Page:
Sadie, Gadget and Willie.
The other day I was flying home from visiting my grandmother, and the woman behind me on the plane had a service dog. It was an adorable, black miniature golden doodle, but he was anxious and shaking a bit. That didn’t seem too out of the ordinary to me –– air travel often makes dogs nervous –– but his owner and the flight attendants were beyond concerned and half the plane seemed to be intently watching.
While watching the news after my flight, it suddenly all made perfect sense. If you haven’t read the story about last week’s doodle-inflicted emergency landing, in a nutshell, it was a very smelly and very unpleasant experience for all. Thankfully, everything worked out for the four legged passenger on my flight, but it got me thinking that everyone could use few tips to help make in-cabin air travel with dogs a little bit easier.
Practice makes perfect. Prep your pet for a bumpy ride by placing them in their carrier on the floor of the car and driving around in the weeks leading up to your flight. The car will mimic the vibration of a plane, which can be unsettling for small dogs.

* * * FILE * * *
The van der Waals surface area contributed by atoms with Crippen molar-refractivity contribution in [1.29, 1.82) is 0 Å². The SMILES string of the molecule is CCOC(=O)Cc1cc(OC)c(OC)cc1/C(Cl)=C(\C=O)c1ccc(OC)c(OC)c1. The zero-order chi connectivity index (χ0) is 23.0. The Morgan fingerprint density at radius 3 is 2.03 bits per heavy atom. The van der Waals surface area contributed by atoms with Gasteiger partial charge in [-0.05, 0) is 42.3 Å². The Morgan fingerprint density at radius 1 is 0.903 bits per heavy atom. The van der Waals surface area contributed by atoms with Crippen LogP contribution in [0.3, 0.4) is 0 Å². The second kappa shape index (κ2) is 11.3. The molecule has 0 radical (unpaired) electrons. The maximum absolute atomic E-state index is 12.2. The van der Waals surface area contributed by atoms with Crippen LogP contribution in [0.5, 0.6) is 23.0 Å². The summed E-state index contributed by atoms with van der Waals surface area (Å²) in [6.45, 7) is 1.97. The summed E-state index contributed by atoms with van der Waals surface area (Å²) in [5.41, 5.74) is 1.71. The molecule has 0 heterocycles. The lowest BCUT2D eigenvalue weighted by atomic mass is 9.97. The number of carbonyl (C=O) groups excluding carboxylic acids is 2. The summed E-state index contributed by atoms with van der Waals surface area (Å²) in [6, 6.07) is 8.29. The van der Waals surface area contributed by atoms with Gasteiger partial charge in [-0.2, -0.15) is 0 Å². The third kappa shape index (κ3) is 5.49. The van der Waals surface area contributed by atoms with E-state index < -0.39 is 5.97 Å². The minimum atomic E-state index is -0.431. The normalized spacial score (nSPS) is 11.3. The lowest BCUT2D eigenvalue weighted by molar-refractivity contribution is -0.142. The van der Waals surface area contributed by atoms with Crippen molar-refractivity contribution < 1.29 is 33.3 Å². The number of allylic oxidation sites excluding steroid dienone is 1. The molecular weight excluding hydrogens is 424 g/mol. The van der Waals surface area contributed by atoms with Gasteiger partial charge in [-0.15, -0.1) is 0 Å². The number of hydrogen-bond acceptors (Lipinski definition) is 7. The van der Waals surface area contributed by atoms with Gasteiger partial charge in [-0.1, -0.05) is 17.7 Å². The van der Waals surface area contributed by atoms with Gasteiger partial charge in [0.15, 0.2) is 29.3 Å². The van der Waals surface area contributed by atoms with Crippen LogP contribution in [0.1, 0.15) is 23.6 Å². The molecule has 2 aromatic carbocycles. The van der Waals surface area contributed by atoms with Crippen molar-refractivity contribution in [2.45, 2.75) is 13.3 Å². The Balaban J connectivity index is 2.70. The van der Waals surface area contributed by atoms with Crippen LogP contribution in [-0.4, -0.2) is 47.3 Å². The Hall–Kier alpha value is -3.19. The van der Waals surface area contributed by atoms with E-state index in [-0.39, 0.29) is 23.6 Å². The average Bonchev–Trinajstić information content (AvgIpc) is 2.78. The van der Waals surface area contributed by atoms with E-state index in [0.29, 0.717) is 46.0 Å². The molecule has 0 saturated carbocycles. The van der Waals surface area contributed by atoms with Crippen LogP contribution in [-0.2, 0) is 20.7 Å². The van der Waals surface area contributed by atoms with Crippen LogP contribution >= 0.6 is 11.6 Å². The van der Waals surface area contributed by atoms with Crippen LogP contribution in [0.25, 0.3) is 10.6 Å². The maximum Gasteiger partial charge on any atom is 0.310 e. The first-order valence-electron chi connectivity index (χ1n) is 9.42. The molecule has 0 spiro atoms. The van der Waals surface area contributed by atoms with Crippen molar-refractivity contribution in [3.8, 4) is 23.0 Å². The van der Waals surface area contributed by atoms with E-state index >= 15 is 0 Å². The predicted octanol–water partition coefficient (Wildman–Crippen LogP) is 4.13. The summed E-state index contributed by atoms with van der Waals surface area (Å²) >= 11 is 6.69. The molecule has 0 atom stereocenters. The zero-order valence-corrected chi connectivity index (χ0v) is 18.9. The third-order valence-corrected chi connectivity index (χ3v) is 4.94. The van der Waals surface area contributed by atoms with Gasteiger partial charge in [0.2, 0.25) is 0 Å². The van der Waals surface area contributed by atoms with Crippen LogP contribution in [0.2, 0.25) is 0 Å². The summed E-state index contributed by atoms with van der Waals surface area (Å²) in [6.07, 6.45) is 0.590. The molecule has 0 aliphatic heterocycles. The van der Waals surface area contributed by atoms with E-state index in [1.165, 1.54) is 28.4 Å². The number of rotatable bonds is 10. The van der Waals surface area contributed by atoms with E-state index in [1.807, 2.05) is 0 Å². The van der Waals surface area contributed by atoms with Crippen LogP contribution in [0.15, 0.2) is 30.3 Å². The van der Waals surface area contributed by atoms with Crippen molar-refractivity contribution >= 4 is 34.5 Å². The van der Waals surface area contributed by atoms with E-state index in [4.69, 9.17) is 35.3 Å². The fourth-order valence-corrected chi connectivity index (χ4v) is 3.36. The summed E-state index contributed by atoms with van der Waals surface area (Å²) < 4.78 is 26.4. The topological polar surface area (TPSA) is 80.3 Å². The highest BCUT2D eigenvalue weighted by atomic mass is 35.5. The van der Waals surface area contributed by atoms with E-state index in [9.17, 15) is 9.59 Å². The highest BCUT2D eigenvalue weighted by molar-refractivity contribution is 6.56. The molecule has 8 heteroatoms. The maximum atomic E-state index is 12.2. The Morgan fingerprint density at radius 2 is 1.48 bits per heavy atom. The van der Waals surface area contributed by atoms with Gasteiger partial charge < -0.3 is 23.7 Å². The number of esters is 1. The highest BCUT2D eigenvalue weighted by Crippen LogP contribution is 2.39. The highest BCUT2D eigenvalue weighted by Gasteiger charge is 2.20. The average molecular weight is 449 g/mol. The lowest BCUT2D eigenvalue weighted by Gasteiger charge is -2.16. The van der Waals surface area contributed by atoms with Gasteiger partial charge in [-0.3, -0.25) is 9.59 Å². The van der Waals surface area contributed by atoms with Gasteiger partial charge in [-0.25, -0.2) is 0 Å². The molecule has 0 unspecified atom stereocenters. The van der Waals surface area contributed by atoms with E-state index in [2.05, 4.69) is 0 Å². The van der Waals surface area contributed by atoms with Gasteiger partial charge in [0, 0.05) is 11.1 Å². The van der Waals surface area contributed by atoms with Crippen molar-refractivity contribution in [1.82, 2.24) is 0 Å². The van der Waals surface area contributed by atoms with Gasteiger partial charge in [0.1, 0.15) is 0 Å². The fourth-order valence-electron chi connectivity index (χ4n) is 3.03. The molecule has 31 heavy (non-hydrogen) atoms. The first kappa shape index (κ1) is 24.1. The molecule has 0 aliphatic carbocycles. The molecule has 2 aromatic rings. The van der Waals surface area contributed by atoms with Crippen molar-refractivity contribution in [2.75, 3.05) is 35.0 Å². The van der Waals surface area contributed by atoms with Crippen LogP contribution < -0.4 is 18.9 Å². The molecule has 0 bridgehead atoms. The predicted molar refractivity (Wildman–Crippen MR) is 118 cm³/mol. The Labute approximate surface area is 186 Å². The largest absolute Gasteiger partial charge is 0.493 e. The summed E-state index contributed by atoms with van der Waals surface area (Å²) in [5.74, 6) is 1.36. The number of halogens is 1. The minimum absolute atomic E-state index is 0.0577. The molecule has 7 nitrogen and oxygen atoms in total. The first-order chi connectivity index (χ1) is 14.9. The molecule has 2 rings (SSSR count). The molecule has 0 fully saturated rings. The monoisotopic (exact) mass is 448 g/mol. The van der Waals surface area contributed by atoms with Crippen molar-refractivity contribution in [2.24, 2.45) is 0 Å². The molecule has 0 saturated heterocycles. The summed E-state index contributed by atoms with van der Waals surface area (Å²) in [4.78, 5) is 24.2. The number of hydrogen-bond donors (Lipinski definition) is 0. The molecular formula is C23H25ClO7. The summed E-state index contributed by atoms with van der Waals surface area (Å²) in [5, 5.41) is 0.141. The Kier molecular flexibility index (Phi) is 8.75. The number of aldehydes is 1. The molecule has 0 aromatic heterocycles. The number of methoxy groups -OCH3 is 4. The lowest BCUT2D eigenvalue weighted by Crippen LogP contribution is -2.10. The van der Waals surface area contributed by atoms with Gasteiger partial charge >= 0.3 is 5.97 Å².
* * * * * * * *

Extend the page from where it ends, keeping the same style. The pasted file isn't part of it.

Go holistic. According to the American Veterinary Association, giving your dog a sedative or tranquilizer before a flight can be dangerous; they can create cardiovascular and respiratory issues when combined with the changes in altitude and air pressure. Instead, take a more natural approach by creating scent memory. Trainer Ceser Millan recommends dropping a bit of lavender oil on your hands and letting your dog smell it before feeding and walks. When in flight, the smell of the oil will conjure up positive memories to help your dog relax.
Go light. It’s not a good idea to feed your dog a heavy meal right before boarding. Four to six hours is a good rule of thumb. However, it is important to make sure that your dog has access to enough water to stay hydrated.
Walk, walk, walk! And then walk some more. Obviously, it’s very important that your dog has multiple opportunities to relieve himself before a flight. However, lots of walking and exercise the day of your trip will also help make your dog tired. A sleeping dog? In-flight bliss.
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